Citizen Genet
Genet" affair, Edmund Genet, the French minister to the US, broke the normal rules of diplomacy and appealed directly to the American people for help. Because of Genet's conduct, Washington requested that the French recall him, which they did, but Genet chose to stay in the United States and become a citizen. At the same time, the British navy was seizing and searching US ships and impressing American seamen into the navy, thus angering the American public. To resolve this problem, Washington sent Chief Justice John Jay to Britain in 1794 where he created a Treaty (The Jay Treaty) in which Britain agreed to evacuate posts on the US western frontier. The Treaty did not however, say anything about the seizure of ships and was only narrowly ratified because of its unpopularity. One year later, in 1795, the Pickney Treaty, a far more popular treaty, was created thanks to Thomas Pickney--the US minister to Spain. In this treaty, Spain agreed to open the lower Mississippi River and New Orleans to American trade and allow the transfer of US goods in New Orleans without a fee, while also agreeing that the northern border of Florida was the 31st parallel.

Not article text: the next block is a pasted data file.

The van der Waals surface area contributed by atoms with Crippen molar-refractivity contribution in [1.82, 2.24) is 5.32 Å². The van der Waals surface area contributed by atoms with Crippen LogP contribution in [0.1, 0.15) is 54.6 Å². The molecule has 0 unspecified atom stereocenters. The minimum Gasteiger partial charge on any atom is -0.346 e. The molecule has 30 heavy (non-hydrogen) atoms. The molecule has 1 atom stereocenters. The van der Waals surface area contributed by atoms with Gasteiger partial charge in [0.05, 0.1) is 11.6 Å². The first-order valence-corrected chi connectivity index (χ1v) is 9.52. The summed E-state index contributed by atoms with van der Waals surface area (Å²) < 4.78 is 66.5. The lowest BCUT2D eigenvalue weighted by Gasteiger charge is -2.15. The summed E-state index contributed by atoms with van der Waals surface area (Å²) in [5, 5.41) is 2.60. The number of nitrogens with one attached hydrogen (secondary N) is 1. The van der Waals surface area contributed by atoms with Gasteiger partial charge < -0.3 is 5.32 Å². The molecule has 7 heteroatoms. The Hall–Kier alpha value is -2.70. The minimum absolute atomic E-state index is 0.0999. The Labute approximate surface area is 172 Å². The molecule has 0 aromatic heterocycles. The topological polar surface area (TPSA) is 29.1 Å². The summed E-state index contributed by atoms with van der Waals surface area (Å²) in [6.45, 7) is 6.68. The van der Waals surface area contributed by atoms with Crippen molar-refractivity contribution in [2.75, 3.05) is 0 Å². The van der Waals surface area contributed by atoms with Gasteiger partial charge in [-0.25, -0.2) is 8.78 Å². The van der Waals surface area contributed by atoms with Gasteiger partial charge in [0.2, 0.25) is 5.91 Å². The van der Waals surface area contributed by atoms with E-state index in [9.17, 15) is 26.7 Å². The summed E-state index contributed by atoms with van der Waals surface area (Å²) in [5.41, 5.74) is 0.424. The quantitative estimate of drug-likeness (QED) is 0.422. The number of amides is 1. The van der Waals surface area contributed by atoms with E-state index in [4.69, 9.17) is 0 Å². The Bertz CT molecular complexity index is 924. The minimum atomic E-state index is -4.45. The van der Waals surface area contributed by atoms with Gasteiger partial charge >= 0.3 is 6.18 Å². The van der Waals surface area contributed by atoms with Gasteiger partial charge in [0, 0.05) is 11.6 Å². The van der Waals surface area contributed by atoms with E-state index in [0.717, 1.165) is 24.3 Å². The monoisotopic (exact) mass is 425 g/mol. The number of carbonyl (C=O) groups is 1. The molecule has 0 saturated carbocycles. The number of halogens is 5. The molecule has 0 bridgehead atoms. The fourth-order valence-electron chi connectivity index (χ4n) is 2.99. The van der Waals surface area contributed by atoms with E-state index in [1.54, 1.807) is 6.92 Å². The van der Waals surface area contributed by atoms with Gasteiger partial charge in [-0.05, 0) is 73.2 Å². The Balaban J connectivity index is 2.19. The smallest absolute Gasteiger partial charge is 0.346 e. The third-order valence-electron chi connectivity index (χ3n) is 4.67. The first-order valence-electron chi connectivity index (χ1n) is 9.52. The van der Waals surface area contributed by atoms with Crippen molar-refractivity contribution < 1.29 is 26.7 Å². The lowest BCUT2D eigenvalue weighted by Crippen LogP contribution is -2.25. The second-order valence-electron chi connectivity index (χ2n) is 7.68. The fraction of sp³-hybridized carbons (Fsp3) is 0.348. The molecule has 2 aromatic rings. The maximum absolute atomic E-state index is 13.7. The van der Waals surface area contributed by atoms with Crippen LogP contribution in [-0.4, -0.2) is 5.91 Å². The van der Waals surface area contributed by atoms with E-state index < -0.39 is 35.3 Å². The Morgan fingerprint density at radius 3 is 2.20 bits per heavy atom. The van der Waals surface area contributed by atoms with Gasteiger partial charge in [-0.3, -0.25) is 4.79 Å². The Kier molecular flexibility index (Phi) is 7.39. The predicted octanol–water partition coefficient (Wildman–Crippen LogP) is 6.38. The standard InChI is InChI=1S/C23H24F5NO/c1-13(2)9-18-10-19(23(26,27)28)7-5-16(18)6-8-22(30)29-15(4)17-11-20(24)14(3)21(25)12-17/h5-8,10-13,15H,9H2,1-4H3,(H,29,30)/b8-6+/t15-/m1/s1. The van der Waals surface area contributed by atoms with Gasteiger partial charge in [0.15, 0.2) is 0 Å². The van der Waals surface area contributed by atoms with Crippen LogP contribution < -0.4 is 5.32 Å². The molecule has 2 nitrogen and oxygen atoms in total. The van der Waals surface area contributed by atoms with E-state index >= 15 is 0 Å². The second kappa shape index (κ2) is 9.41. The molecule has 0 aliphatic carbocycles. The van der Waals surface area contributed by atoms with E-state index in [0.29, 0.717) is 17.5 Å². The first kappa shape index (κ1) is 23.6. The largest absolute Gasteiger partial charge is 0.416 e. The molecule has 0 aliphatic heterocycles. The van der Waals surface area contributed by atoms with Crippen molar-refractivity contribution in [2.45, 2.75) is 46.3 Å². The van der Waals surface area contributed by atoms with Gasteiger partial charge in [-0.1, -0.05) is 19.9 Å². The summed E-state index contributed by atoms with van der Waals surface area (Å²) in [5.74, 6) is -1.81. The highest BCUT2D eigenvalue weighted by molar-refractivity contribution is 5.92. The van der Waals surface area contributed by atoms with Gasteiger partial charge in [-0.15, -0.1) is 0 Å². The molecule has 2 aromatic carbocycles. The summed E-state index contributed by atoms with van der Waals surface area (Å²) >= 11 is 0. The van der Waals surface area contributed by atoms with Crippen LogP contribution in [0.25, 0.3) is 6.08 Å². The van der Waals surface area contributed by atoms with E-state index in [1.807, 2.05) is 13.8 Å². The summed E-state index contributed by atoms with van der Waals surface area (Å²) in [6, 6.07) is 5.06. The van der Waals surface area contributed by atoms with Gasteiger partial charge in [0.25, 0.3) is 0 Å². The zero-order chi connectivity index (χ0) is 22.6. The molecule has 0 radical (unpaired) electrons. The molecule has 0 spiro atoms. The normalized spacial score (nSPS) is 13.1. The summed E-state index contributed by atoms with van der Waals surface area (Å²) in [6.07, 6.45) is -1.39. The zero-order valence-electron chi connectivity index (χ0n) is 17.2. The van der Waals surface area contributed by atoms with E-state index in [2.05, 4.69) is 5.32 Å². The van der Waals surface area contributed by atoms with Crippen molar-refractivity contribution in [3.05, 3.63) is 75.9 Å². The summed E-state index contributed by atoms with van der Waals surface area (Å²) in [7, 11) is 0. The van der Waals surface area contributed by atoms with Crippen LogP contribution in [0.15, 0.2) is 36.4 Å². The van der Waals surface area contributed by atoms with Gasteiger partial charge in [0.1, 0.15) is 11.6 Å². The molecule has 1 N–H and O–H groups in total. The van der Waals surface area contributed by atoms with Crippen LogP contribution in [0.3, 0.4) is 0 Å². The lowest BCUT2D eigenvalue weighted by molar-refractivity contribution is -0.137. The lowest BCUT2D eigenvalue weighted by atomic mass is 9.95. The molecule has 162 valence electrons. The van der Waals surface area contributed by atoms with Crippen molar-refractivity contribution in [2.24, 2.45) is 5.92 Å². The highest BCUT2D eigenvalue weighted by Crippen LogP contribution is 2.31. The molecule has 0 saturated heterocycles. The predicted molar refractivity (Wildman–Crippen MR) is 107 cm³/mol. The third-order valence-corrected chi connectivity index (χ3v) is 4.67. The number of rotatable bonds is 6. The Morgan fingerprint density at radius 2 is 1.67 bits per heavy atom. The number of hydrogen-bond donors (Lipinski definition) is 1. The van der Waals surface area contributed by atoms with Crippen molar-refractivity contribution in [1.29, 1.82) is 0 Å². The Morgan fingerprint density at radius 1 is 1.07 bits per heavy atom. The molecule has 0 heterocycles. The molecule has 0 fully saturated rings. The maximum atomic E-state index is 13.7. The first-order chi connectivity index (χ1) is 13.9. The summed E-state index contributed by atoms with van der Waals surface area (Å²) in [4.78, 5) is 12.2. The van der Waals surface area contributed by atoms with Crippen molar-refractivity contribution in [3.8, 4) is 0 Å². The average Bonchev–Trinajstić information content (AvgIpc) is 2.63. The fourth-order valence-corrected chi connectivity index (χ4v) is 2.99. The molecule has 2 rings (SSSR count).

Thomas Pickney
John Jay

Jay's Treaty's effects were on Britain

Domestic Concerns:

At home during the Federalist Era, many of the concerns of the time stemmed from conflicts with the Native Americans as the settlers moved ever westward and onto Native American lands. In 1794, at the Battle of Fallen Timbers in Ohio, General Anthony Wayne defeated the Shawnee and many other tribes causing the chiefs of those tribes to agree to the Treaty of Greenville. This treaty surrendered the Native American claims to the Ohio Territory and promised to open it to development. The victory at the Battle of Fallen Timbers, the Jay Treaty, and the Pickney Treaty gave the US government a lot more land. In order to settle these new lands quickly, Congress passed the Public Land Act in 1796 which established orderly procedures for dividing and selling federal lands at reasonable prices. With these new lands being settled, three new states were admitted to the Union--Vermont (1791), Kentucky (1792), and Tennessee (1796). There were also domestic conflicts over the high taxes such as the Whiskey Rebellion in 1794 in which a group of farmers rebelled against the federal excise tax on whiskey by attacking the revenue collectors. In response to the rebellion, Washington federalized 15,000 state militiamen and placed them under Alexander Hamilton's command in order to collapse the rebellion without bloodshed. This show of force angered many westerners who subsequently more strongly supported Jefferson and the Democratic Republicans.